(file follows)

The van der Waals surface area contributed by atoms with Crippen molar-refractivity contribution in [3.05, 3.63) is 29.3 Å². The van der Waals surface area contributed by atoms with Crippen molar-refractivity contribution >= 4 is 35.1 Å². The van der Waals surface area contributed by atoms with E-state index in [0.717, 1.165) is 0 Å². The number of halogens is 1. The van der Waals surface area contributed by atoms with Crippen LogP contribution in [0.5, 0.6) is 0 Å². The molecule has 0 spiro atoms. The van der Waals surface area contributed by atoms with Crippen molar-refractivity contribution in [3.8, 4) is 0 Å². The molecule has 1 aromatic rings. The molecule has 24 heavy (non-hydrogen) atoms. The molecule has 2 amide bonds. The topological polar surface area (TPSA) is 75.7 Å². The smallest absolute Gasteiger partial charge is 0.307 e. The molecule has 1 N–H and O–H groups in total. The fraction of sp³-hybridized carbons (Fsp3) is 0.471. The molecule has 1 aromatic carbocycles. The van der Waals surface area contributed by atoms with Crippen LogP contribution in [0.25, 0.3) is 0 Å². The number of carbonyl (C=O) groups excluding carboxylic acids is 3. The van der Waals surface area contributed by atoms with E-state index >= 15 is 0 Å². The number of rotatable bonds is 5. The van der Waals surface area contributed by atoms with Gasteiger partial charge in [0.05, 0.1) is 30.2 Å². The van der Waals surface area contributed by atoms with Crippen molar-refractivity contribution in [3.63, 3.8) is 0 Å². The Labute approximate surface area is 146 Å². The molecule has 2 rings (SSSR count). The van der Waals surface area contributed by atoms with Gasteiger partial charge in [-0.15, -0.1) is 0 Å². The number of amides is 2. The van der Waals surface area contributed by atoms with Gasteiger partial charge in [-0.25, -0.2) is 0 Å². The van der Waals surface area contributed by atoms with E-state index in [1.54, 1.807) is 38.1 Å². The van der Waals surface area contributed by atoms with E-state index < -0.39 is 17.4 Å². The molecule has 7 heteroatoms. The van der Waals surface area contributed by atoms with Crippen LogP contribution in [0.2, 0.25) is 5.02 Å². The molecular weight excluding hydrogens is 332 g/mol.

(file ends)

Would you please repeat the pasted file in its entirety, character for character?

The van der Waals surface area contributed by atoms with Crippen molar-refractivity contribution in [3.05, 3.63) is 29.3 Å². The van der Waals surface area contributed by atoms with Crippen molar-refractivity contribution >= 4 is 35.1 Å². The van der Waals surface area contributed by atoms with E-state index in [0.717, 1.165) is 0 Å². The number of halogens is 1. The van der Waals surface area contributed by atoms with Crippen LogP contribution in [0.5, 0.6) is 0 Å². The molecule has 0 spiro atoms. The van der Waals surface area contributed by atoms with Crippen molar-refractivity contribution in [3.8, 4) is 0 Å². The molecule has 1 aromatic rings. The molecule has 24 heavy (non-hydrogen) atoms. The molecule has 2 amide bonds. The topological polar surface area (TPSA) is 75.7 Å². The smallest absolute Gasteiger partial charge is 0.307 e. The molecule has 1 N–H and O–H groups in total. The fraction of sp³-hybridized carbons (Fsp3) is 0.471. The molecule has 1 aromatic carbocycles. The van der Waals surface area contributed by atoms with Crippen LogP contribution in [0.25, 0.3) is 0 Å². The number of carbonyl (C=O) groups excluding carboxylic acids is 3. The van der Waals surface area contributed by atoms with E-state index >= 15 is 0 Å². The number of rotatable bonds is 5. The van der Waals surface area contributed by atoms with Gasteiger partial charge in [0.05, 0.1) is 30.2 Å². The van der Waals surface area contributed by atoms with Crippen molar-refractivity contribution in [3.63, 3.8) is 0 Å². The Labute approximate surface area is 146 Å². The molecule has 2 rings (SSSR count). The van der Waals surface area contributed by atoms with Gasteiger partial charge in [-0.15, -0.1) is 0 Å². The number of amides is 2. The van der Waals surface area contributed by atoms with Gasteiger partial charge in [-0.25, -0.2) is 0 Å². The van der Waals surface area contributed by atoms with E-state index in [1.54, 1.807) is 38.1 Å². The van der Waals surface area contributed by atoms with E-state index < -0.39 is 17.4 Å². The molecule has 7 heteroatoms. The van der Waals surface area contributed by atoms with Crippen LogP contribution in [0.2, 0.25) is 5.02 Å². The molecular weight excluding hydrogens is 332 g/mol.